Accordance Blog
Dec 4, 2012 David Lang

Is This Taught in Seminaries?

This past Sunday, I taught my Sunday School class about the prophecy of Immanuel in Isaiah 7:14 and how Matthew applied that prophecy to the birth of Jesus in Matthew 1:22–23. That's not as easy as it sounds if you're trying to deal responsibly with Isaiah 7:14 in its original context.

All too often, Christians have read Isaiah 7 like this:

"Uh, ok … Isaiah is talking to some guy named Ahaz … umm, something about Aram and Ephraim and Rezin and some son of Remaliah … hmmm, when do we get to the part about Jesus?"

When they finally do get to the verse which speaks of a virgin conceiving, they forget about all those strange names and details and think Isaiah is suddenly shifting his attention to events which would not take place for another 700 years.

I wanted to correct this approach by teaching my class about the original context of Isaiah 7. That of course, means explaining that the Syrian kingdom of Aram and the northern Israelite kingdom of Ephraim had formed an alliance against the southern Israelite kingdom of Judah, whose king Isaiah was telling to trust God for deliverance. A map of these kingdoms is easily worth a thousand words, so I opened a Map in Accordance and chose Divided Kingdoms from the Region Layers pop-up menu.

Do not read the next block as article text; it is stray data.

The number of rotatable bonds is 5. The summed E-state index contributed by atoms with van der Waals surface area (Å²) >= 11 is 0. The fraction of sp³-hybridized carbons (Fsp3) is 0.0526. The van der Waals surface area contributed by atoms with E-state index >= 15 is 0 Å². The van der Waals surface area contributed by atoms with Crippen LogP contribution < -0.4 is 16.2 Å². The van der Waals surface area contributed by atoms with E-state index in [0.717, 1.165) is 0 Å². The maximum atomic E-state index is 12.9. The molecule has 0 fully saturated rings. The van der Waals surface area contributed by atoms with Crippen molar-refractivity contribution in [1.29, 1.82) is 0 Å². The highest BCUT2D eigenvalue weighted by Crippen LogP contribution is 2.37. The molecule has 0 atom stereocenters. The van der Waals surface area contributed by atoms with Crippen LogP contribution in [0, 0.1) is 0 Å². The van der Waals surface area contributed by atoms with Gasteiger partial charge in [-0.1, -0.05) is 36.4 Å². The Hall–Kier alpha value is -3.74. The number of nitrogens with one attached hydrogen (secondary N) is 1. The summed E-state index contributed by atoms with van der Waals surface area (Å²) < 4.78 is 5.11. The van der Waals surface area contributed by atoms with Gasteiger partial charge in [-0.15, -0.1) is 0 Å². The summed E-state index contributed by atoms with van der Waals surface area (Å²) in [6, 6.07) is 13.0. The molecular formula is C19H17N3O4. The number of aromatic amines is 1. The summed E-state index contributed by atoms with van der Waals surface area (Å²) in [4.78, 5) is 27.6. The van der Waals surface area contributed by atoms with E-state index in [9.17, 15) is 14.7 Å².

After I had oriented them, we looked at the nature of the "sign" of the child named Immanuel, and I explained that this was a sign that God would deliver the people of Judah quickly. If they had to wait 700 years just to receive the sign, that would kind of defeat the purpose of Isaiah's prophecy of deliverance! We then looked at the birth of this child and the fulfillment of the prophecy, which happens almost immediately in Isaiah chapter 8!

If all of this sounds confusing or is new to you, you'll find a good explanation of what is going on in this passage in most commentaries or study Bibles. The NET Notes, which almost every Accordance user should have, does an excellent job with this, and Beale and Carson's Commentary on the New Testament Use of the Old Testament is specifically designed to focus on these kinds of interpretive issues. My point here is not to get too embroiled in the details, but to show how Accordance makes teaching this kind of thing to an adult Sunday School class much, much easier.